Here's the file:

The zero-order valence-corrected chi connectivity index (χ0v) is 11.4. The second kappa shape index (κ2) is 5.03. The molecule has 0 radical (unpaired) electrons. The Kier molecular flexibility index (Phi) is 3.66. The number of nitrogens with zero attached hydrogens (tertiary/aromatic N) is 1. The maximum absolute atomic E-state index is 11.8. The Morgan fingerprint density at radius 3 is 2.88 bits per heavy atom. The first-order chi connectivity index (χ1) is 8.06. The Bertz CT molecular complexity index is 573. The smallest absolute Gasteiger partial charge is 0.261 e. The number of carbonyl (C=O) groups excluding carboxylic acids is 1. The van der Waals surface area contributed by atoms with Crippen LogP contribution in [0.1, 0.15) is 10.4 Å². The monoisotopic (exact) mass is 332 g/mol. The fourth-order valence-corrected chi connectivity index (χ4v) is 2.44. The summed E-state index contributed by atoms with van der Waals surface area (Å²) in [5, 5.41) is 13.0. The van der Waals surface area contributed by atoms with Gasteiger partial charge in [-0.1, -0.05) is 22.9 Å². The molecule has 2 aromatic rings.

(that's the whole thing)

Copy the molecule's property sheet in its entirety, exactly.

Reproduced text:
The zero-order valence-corrected chi connectivity index (χ0v) is 11.4. The second kappa shape index (κ2) is 5.03. The molecule has 0 radical (unpaired) electrons. The Kier molecular flexibility index (Phi) is 3.66. The number of nitrogens with zero attached hydrogens (tertiary/aromatic N) is 1. The maximum absolute atomic E-state index is 11.8. The Morgan fingerprint density at radius 3 is 2.88 bits per heavy atom. The first-order chi connectivity index (χ1) is 8.06. The Bertz CT molecular complexity index is 573. The smallest absolute Gasteiger partial charge is 0.261 e. The number of carbonyl (C=O) groups excluding carboxylic acids is 1. The van der Waals surface area contributed by atoms with Crippen LogP contribution in [0.1, 0.15) is 10.4 Å². The monoisotopic (exact) mass is 332 g/mol. The fourth-order valence-corrected chi connectivity index (χ4v) is 2.44. The summed E-state index contributed by atoms with van der Waals surface area (Å²) in [5, 5.41) is 13.0. The van der Waals surface area contributed by atoms with Gasteiger partial charge in [-0.1, -0.05) is 22.9 Å². The molecule has 2 aromatic rings.